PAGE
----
Brown Brothers 2022 (and Zero) Moscatos

The second instalment of my dive into ‘zero alcohol’ versions of certain wines. I asked to taste them alongside their ‘regular alcohol’ expressions, to get a better taste analysis of what’s going on with the new ‘Zero’ labels. First I tried the King Valley Prosecco, which is a wine I know fairly well, next to the Zero version of that – see here – Now, that didn’t go well for the Zero alcohol version of the Prosecco, but I would qualify that by saying that I have NEVER yet found an alcohol-free wine that I could recommend, or happily drink.

The Moscato though – that could win me over! The Brown Brothers Moscato 2021 was reviewed here –, with a respectable silver medal score of 89/100, and I also appreciated the simple refreshing nature that comes through in the Rosé 2021 version (88/100) and even the ‘Strawberries and Cream’ version that they make was “a pleasant summer lunch tipple”.

I’m not going to go into a long review of the 2022 – you can read the review of the ’21 and get the general idea… at 5.5% ABV it is a very light and bright style of wine. Zesty acidity and bags of juicy, sweet fruit flavours. It’s a likeable tipple. I shared these with a couple of people as a taste test, and the Moscato was well-liked. Moscato is the Italian name for Muscat Blanc – one of the oldest wine grapes in the world. This is part of the ‘fruity’ range of wines from Brown Brothers, Victoria, Australia.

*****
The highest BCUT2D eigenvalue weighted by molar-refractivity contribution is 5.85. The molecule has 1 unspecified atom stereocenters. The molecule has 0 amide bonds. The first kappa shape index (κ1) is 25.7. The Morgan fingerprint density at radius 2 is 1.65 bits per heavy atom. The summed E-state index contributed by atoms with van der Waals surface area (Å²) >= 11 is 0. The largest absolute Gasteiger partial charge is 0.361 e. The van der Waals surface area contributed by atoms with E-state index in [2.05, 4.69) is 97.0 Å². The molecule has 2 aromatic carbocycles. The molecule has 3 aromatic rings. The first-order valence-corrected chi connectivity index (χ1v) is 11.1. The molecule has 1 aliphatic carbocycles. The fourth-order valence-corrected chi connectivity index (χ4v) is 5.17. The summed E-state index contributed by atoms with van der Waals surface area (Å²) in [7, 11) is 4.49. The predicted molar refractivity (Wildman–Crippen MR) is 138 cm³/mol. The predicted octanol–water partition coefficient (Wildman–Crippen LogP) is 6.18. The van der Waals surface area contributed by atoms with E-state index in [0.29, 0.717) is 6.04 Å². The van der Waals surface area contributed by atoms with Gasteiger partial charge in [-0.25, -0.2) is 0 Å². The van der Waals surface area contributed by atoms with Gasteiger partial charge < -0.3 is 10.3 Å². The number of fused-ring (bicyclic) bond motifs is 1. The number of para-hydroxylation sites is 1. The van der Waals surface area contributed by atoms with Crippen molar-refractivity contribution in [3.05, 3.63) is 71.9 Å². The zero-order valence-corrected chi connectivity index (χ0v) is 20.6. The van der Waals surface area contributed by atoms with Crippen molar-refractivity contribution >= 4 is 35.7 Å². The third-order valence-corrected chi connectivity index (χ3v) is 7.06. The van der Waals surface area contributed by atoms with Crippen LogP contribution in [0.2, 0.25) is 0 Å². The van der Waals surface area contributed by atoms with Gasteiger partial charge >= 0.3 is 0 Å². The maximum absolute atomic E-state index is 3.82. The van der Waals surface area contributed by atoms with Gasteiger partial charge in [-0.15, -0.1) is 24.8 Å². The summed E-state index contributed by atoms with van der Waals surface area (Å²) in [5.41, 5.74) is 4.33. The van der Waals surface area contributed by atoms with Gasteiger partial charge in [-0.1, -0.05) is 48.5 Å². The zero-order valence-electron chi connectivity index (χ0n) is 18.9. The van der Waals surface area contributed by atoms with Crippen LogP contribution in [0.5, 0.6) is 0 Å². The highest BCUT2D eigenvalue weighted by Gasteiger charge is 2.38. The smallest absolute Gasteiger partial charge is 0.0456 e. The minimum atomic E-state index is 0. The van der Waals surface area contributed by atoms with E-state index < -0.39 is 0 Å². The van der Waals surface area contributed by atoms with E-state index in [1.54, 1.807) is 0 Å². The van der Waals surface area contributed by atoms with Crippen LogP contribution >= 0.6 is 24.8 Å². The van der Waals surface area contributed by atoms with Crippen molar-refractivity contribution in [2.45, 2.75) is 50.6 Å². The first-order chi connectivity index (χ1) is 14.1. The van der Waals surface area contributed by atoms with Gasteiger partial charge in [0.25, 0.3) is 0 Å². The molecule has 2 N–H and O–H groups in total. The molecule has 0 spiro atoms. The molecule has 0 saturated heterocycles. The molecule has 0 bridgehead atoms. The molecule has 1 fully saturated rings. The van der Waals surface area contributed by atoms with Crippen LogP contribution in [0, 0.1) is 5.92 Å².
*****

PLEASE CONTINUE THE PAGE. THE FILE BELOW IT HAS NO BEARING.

The Moscato Zero is less than 0.5% ABV, and I didn’t think it suffered too much from having the alcohol removed. To me, alcohol delivers flavour, particularly through the body of the wine – middle palate, let’s say – and unlike the Prosecco Zero where “the body of the wine feels very thin and under-powered” – the Moscato seemed to suffer that less – perhaps due to the nature of the wine…having more depth and sweetness than a Prosecco does. The fragrance is ripe and floral, with lime, pear, green herbs, satsuma and jasmine notes. Is there a touch of confectionery candy-store sweetness to the palate – probably, but the acidity is fresh, and there’s still a little of that almond pastry richness to the finish. I quite liked it. 83pts

Leave a Reply

Your email address will not be published. Required fields are marked *